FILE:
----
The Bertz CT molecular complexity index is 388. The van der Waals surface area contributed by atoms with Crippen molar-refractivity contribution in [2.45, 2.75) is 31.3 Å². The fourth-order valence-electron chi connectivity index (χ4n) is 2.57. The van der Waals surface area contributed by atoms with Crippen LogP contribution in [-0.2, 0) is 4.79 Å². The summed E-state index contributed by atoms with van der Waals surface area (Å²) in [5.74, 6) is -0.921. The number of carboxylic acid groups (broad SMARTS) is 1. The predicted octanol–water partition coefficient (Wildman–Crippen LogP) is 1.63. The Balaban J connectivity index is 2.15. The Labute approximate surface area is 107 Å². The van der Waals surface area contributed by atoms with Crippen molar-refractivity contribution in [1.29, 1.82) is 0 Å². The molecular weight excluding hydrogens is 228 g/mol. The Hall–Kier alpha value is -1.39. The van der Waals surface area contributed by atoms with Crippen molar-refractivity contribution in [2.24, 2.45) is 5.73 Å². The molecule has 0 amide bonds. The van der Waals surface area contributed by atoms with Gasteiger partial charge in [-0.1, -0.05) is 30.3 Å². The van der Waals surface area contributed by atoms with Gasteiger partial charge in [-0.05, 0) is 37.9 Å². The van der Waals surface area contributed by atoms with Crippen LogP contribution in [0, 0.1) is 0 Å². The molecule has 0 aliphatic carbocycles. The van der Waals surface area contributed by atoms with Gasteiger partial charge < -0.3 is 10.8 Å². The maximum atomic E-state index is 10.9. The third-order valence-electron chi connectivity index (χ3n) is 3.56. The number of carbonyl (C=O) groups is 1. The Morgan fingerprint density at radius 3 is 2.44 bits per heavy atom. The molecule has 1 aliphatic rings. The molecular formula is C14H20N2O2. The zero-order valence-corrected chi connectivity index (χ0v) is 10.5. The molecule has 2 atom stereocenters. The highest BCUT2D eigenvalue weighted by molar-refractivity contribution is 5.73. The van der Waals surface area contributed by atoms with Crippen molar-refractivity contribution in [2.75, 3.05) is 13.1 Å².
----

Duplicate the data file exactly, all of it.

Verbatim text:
The Bertz CT molecular complexity index is 388. The van der Waals surface area contributed by atoms with Crippen molar-refractivity contribution in [2.45, 2.75) is 31.3 Å². The fourth-order valence-electron chi connectivity index (χ4n) is 2.57. The van der Waals surface area contributed by atoms with Crippen LogP contribution in [-0.2, 0) is 4.79 Å². The summed E-state index contributed by atoms with van der Waals surface area (Å²) in [5.74, 6) is -0.921. The number of carboxylic acid groups (broad SMARTS) is 1. The predicted octanol–water partition coefficient (Wildman–Crippen LogP) is 1.63. The Balaban J connectivity index is 2.15. The Labute approximate surface area is 107 Å². The van der Waals surface area contributed by atoms with Crippen molar-refractivity contribution in [1.29, 1.82) is 0 Å². The molecular weight excluding hydrogens is 228 g/mol. The Hall–Kier alpha value is -1.39. The van der Waals surface area contributed by atoms with Crippen molar-refractivity contribution in [2.24, 2.45) is 5.73 Å². The molecule has 0 amide bonds. The van der Waals surface area contributed by atoms with Gasteiger partial charge in [-0.1, -0.05) is 30.3 Å². The van der Waals surface area contributed by atoms with Gasteiger partial charge in [-0.05, 0) is 37.9 Å². The van der Waals surface area contributed by atoms with Crippen LogP contribution in [0, 0.1) is 0 Å². The molecule has 0 aliphatic carbocycles. The van der Waals surface area contributed by atoms with Gasteiger partial charge < -0.3 is 10.8 Å². The maximum atomic E-state index is 10.9. The third-order valence-electron chi connectivity index (χ3n) is 3.56. The number of carbonyl (C=O) groups is 1. The Morgan fingerprint density at radius 3 is 2.44 bits per heavy atom. The molecule has 1 aliphatic rings. The molecular formula is C14H20N2O2. The zero-order valence-corrected chi connectivity index (χ0v) is 10.5. The molecule has 2 atom stereocenters. The highest BCUT2D eigenvalue weighted by molar-refractivity contribution is 5.73. The van der Waals surface area contributed by atoms with Crippen molar-refractivity contribution in [2.75, 3.05) is 13.1 Å².